When a man (Robbins) believes he has discovered that his wife is having an affair with his boss, it sets off a chain reaction of events. First he wanders into a ghetto where a robber (... See full summary »
John C. McGinley
A Florida con man uses the passing of the long time Congressman from his district who he just happens to share a name with, to get elected to his version of paradise, Congress, where the ... See full summary »
In the mid-1990s, two inmates bury the burned bodies of two lifers at Mississippi's infamous Parchman Farm; a third old-timer relates their story. They'd served 65 years for a murder they didn't commit, framed by a local sheriff while buying moonshine whiskey for a Manhattan club owner to whom they owed money. In flashbacks we see this odd couple thrown together (Ray is a fast-talking con man, and Claude is a serious man about to start work as a bank teller), the loss of Ray's watch (sterling silver, from his daddy), the murder and trial, the hardships of Parchman, and the love-hate relationship of Claude and Ray as they spend 65 years bickering and looking for a way to escape. Written by
When Ray and Claude are standing on a box of bottles, Claude mentions that a one of his toes has slipped into one of them. This actually happened during the take, but Martin Lawrence kept going, despite Eddie Murphy's laughing, which is genuine. See more »
In the scene where Jangle Leg introduces himself to Claude, they are seated beside each other with Ray sitting beside Jangle Leg. Then the camera switches to a shot of Ray. If you look below Ray you can see Jangle Leg seated below him. See more »
[on a break; Ray and Claude have just come in]
Either one of you new fellas know how to read?
I know how to read, why?
I've been carrying this letter for four months now
You mean to tell me none of y'all can read?
Last fella what could read made parole about, what, Christmas.
[about his letter]
I don't even know who this come from.
[takes the letter]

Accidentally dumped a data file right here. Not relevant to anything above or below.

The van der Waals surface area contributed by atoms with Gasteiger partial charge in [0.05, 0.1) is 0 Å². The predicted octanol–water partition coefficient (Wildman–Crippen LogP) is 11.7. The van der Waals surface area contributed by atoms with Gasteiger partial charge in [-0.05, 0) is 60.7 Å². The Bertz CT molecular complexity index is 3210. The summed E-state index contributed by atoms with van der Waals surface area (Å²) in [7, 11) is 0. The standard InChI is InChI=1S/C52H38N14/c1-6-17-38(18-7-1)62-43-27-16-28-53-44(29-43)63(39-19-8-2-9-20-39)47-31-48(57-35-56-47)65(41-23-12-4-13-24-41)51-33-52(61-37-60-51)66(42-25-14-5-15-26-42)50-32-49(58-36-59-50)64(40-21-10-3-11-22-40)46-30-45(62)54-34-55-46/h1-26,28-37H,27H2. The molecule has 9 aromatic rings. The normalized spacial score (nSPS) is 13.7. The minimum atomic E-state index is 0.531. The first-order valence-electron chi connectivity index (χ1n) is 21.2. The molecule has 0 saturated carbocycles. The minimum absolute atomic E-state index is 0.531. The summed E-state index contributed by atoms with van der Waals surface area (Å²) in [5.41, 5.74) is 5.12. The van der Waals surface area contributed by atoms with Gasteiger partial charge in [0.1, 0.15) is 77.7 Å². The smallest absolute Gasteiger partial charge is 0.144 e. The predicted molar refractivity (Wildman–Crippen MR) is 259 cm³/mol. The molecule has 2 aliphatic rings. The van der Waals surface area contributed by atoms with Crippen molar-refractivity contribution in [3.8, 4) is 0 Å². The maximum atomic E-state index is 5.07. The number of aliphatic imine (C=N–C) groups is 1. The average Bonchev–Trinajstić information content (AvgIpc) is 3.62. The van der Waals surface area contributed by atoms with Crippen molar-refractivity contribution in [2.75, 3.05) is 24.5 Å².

Gimme that shit.
[turns to old inmate sitting next to him]
You can't read?
[old inmate replies "no"]
[...] See more »
Bloopers are shown during the closing credits. See more »
I found this film funny and inventive. Two adjectives that I have not been able to use for an Eddie Murphy film for a long time.
With a story line as good as this one, it was up to Eddie to see how he could develop it. If this film had a flaw, I think this was it. I believe had Mr Murphy decided to look really deeply into the role of Rayford Gibson, it could have been a possible "Oscar" role for him.
There are no doubts regarding Eddie Murphy's acting ability, yet sometimes I think he sacrifices the script and his role for a cheap laugh when it's not really necessary. It is possible that he is caught up in his own 'identity creation' of "Eddie Murphy: Comedy first, drama...maybe not!"
That said, Eddie Murphy and his worthy partner, Martin Lawrence successfully produce a comedy worth watching. I just hope that Eddie Murphy continues in this same vein. Please no more films like Beverly Hills Flop 3 and Holy Man!
Finally, a general point, which needs to be addressed, is that it is so strange how comedy films with far more substance, fail to do well financially. Moreover, there are films which fall short in quality, that can generate $100M+ for substandard, regurgitated, "comedy". "Life" which is struggling to reach the $65M mark falls into the former category. "Austin Powers: The Spy who Shagged Me" and "Big Daddy" definitely fall in the latter. The mind boggles!
Anyway, for those who have not seen "Life", go and see, you won't regret watching it.
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